Research based benefits of co-sleeping

James McKenna, PhD Infant Sleep Expert, shares information on the numerous benefits that co-sleeping has for both the baby and the parent based on human nature and biology.
Co-Sleeping Research Based Benefits
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Research based benefits of co-sleeping

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It is especially important for the human infant to sleep closely to the mother and exchange these sensory signals. Of all the animals and all the primates, the human infant is the least neurologically mature at birth than any other primate. Indeed, it has only reached 25 -percent of its adult brain volume. It's own nervous system expects to engage to create a micro-environment that will buffer and protect this extremely vulnerable infant. Human infants are the most vulnerable, the most helpless. They are unable to talk, walk and they are really unable to communicate in terms of language. Their bodies are designed to engage with the mother in a similar way that the fetus engages with the mother during gestation. The only way we can get babies born that could survive in this way is to have a dependency unlike any other mammal or infant. By that I mean, the external regulation of the baby's body, by virtue of the presence of the mother. That is what buffers this extreme neurological immaturity that characterizes the human species.
BABY, Babies and Sleep, Co-Sleeping

James McKenna, PhD Infant Sleep Expert, shares information on the numerous benefits that co-sleeping has for both the baby and the parent based on human nature and biology.

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James McKenna, PhD

Anthropologist & Author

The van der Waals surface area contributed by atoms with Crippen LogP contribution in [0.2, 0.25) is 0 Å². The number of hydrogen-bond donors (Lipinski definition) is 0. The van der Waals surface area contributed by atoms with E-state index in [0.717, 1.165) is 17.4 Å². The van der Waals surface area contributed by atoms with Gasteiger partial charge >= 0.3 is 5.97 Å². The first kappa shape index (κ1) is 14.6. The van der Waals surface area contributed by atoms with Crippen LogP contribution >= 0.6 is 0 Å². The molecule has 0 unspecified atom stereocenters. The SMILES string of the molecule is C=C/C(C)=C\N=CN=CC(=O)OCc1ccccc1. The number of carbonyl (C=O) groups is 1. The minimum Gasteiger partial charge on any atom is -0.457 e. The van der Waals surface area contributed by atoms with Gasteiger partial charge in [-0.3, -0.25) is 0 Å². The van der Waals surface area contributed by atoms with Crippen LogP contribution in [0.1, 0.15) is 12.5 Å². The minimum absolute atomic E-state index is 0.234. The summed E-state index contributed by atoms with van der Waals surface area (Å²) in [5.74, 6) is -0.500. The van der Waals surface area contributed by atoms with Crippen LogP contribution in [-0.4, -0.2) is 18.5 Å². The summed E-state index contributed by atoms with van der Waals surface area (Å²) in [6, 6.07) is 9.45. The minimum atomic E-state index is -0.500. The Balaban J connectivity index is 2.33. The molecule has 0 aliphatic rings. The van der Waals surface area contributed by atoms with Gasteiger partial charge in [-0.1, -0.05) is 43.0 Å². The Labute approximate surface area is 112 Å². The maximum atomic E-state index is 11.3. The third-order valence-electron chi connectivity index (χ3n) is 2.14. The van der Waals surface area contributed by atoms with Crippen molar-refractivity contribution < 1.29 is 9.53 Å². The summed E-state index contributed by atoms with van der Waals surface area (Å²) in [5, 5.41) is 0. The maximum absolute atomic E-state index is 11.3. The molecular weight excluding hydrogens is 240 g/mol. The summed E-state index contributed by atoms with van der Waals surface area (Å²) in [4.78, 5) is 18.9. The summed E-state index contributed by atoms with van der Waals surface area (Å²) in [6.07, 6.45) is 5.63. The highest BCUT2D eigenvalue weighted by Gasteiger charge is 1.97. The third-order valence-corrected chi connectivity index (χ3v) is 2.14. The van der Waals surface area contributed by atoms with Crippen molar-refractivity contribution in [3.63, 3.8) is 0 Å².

Professor James J. McKenna is recognized as the world’s leading authority on mother-infant co-sleeping, in relationship to breastfeeding and SIDS. In recognition of his work in 2009 he was admitted as a Fellow into the select body of the American Association for the Advancement of Science, the world's most prestigious scientific society. That same year and in recognition of his extensive work with television, radio, and print media he received from the American Anthropological Association the “2008 Anthropology In The Media Award” one of the top three awards presented to anthropologists by the association in recognition of his distinguished work in educating the public to the importance of anthropological concepts. He received his undergraduate degree in anthropology from the University of California, Berkeley in 1970, his Master's Degree from San Diego State University in 1972, and his PhD in biological anthropology from the University of Oregon, Eugene, in 1975. Professor McKenna has published over 139 refereed scientific articles in diverse medical and anthropological journals on co-sleeping, breastfeeding, evolutionary medicine and SIDS, and both here and abroad he gives over 20 lectures especially to pediatric groups and parents. Here in the United States he remains one of the primary spokesperson to the media on issues pertaining to sleeping arrangements, nighttime breast-feeding and SIDS prevention. He has also published two monographs on SIDS and infant sleep, and co-edited two books:  Evolutionary Medicine and Evolutionary Medicine And Health: New Perspectives. His first trade book for parents was published in 2008 entitled: Sleeping With Your Baby: A Parents Guide To Co-Sleeping, and was recently translated and available in Spanish and Dutch.

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